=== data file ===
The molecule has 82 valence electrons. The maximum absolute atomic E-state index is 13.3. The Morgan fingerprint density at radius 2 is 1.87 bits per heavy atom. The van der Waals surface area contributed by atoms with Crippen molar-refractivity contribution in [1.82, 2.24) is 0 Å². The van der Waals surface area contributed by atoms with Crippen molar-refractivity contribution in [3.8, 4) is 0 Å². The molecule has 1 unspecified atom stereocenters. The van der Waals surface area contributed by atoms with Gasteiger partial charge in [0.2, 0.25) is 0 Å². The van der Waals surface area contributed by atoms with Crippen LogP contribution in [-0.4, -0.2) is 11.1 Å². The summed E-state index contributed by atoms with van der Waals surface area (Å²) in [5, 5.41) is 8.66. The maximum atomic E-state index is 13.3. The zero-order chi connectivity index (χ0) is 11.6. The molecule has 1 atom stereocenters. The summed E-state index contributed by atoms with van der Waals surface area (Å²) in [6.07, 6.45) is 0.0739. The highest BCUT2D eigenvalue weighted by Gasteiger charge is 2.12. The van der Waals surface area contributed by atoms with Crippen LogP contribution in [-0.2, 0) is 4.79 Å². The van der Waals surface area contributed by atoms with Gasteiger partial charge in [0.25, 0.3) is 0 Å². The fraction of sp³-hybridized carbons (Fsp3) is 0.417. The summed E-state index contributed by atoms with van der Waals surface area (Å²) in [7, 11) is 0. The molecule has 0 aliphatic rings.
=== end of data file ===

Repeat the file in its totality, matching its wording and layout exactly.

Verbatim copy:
The molecule has 82 valence electrons. The maximum absolute atomic E-state index is 13.3. The Morgan fingerprint density at radius 2 is 1.87 bits per heavy atom. The van der Waals surface area contributed by atoms with Crippen molar-refractivity contribution in [1.82, 2.24) is 0 Å². The van der Waals surface area contributed by atoms with Crippen molar-refractivity contribution in [3.8, 4) is 0 Å². The molecule has 1 unspecified atom stereocenters. The van der Waals surface area contributed by atoms with Gasteiger partial charge in [0.2, 0.25) is 0 Å². The van der Waals surface area contributed by atoms with Crippen LogP contribution in [-0.4, -0.2) is 11.1 Å². The summed E-state index contributed by atoms with van der Waals surface area (Å²) in [5, 5.41) is 8.66. The maximum atomic E-state index is 13.3. The zero-order chi connectivity index (χ0) is 11.6. The molecule has 1 atom stereocenters. The summed E-state index contributed by atoms with van der Waals surface area (Å²) in [6.07, 6.45) is 0.0739. The highest BCUT2D eigenvalue weighted by Gasteiger charge is 2.12. The van der Waals surface area contributed by atoms with Crippen LogP contribution in [-0.2, 0) is 4.79 Å². The van der Waals surface area contributed by atoms with Gasteiger partial charge in [0.25, 0.3) is 0 Å². The fraction of sp³-hybridized carbons (Fsp3) is 0.417. The summed E-state index contributed by atoms with van der Waals surface area (Å²) in [7, 11) is 0. The molecule has 0 aliphatic rings.